After my bowl of soba, I sat back with a satisfied expression on my face and Nakajima timidly asked if I’d like to try some of his coffee, made from Cuban beans. Coffee out of soba sounded like a strange combination, but if he could make a coffee as artfully as he did a bowl of noodles, count me in. He asked me if I wanted something sour, or had more bitter in it and I chose bitter. It wasn’t until I took a sip of the coffee that I realized I misheard him and he meant ‘butter.’

Vegan Japanese Food by a Rastafarian

Like the noodles, great care was put into preparing the coffee. Nakajima delicately held the top of the chemex filter over a mug as he slowly poured a steady stream of boiling water onto the grounds. It took a few minutes, but the brew that I sipped blew my socks off. It had a strong, rich aroma and tasted incredibly smooth, without any hint of astringency or acridness. I always complain that brewed coffee never tasted as good as it smelled, but I think this came damn close.

Even though it was a difficult to find, a bowl of noodles (or two in Will’s case), a fantastic cup of coffee, and getting to watch a master at work, is definitely worth visiting Ital Soba in my books.

Vegan Japanese Food by a Rastafarian

Ital Soba (cash only)
4-32-26 Kitazawa, Setagaya-ku;
(03) 3485-7785
open for lunch and dinner (closed Tues. and the 3rd Mon. of the month)

Ichimiann Bamboo Garden

Ichimiann Bamboo Garden
Sitting in part of an unassuming building next to a Foster’s Freeze was the most delicious bowl of soba I have ever had in my life. It may be a hyperbole, but the soba I had at Ichimiann Bamboo garden was life changing soba; I will never look at these buckwheat noodles the same ever again.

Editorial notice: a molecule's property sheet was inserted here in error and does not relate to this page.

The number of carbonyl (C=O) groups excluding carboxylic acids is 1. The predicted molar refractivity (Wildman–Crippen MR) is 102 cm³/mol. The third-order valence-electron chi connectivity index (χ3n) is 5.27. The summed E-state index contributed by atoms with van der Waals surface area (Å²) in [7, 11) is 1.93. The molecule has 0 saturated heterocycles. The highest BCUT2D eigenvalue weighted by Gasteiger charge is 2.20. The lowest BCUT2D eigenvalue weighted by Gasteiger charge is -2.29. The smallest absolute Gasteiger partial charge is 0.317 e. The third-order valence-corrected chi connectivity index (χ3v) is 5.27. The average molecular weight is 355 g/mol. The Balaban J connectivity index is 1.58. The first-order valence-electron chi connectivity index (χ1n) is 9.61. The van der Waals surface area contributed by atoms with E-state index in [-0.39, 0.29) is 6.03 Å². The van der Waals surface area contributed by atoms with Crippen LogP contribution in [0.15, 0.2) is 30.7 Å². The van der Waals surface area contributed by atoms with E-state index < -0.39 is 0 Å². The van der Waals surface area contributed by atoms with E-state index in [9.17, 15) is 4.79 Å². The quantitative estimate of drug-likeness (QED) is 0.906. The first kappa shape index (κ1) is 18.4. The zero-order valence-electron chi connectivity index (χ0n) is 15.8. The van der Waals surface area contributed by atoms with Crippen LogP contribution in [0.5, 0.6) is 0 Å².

Ichimiann Bamboo Garden
The restaurant is very small with only a handful of 4-seat tables inside and two tables outside. There’s also a counter that faces the wall which was where I chose to sit.
Ichimiann Bamboo Garden
Upon entering, I was greeted by a friendly Japanese man. His English was as good as my Japanese, so we had a bit of trouble communicating. Luckily, there’s a menu with pictures on the back wall as well as a place-mat type menu in English by the cashier machine.
Ichimiann Bamboo Garden
I ordered the mentaiko orochi with cold thin soba noodles. It came with grated radish, mentaiko (spicy fish roe), seaweed, green onions, and the cold dipping broth already mixed in with the noodles. I mixed all the toppings together with the noodle, took a bite and it was like Orff’s O Fortuna exploded in my mouth.
Ichimiann Bamboo Garden
I’ve always been a fan of soba, but this was unlike any soba I’ve had before. The noodles were crisp and chewy without feeling underdone. I thought the broth was too salty at first, but as I ate more of the noodles, I appreciated the taste more. The radish and green onions brought a fresh, spicy bite to the broth while the mentaiko gave it a subtle umami taste. The small dish of pickles on the side was overkill, but I couldn’t stop eating them.

I couldn’t stop thinking about the noodles after lunch. Ichimiann also offers thick soba, udon, and different types of rice bowls, but I will definitely be back for more soba noodles. If you really want to appreciate the chewiness of the fresh noodles, I would suggest ordering the cold broth instead of the hot, since hot broth might negate the perfect done-ness of the noodles.

The bowl of noodles is definitely worth battling the 405 around LAX during lunch time and the price is just right too. The mentaiko orochi only cost me $6.50 (including tax, sans tip). The only inconvenience is that they’re cash only, but there’s a Well’s Fargo on the other side of the block.

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1618 Cravens Ave.
Torrance, CA 90510
(310) 328-1323